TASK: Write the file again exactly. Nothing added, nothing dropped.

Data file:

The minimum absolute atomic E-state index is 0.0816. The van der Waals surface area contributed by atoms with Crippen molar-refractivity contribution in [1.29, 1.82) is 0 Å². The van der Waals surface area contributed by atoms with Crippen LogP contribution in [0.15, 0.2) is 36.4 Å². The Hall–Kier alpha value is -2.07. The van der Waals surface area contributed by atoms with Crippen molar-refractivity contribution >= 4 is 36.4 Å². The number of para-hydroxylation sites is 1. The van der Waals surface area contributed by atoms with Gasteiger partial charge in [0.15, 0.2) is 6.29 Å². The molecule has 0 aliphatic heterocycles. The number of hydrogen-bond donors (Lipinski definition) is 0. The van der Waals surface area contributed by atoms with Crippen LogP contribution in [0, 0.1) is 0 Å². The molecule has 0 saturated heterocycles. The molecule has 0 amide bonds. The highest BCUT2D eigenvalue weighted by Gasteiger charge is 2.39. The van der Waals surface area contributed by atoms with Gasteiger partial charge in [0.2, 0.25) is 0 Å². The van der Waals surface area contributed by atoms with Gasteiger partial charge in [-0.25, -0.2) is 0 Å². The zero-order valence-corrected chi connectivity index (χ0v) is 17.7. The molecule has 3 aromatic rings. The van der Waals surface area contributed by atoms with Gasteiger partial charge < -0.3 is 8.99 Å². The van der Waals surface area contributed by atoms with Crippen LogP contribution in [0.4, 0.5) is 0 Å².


The minimum absolute atomic E-state index is 0.0816. The van der Waals surface area contributed by atoms with Crippen molar-refractivity contribution in [1.29, 1.82) is 0 Å². The van der Waals surface area contributed by atoms with Crippen LogP contribution in [0.15, 0.2) is 36.4 Å². The Hall–Kier alpha value is -2.07. The van der Waals surface area contributed by atoms with Crippen molar-refractivity contribution >= 4 is 36.4 Å². The number of para-hydroxylation sites is 1. The van der Waals surface area contributed by atoms with Gasteiger partial charge in [0.15, 0.2) is 6.29 Å². The molecule has 0 aliphatic heterocycles. The number of hydrogen-bond donors (Lipinski definition) is 0. The van der Waals surface area contributed by atoms with Crippen LogP contribution in [0, 0.1) is 0 Å². The molecule has 0 saturated heterocycles. The molecule has 0 amide bonds. The highest BCUT2D eigenvalue weighted by Gasteiger charge is 2.39. The van der Waals surface area contributed by atoms with Gasteiger partial charge in [0.2, 0.25) is 0 Å². The van der Waals surface area contributed by atoms with Gasteiger partial charge in [-0.25, -0.2) is 0 Å². The zero-order valence-corrected chi connectivity index (χ0v) is 17.7. The molecule has 3 aromatic rings. The van der Waals surface area contributed by atoms with Gasteiger partial charge < -0.3 is 8.99 Å². The van der Waals surface area contributed by atoms with Crippen LogP contribution in [0.4, 0.5) is 0 Å².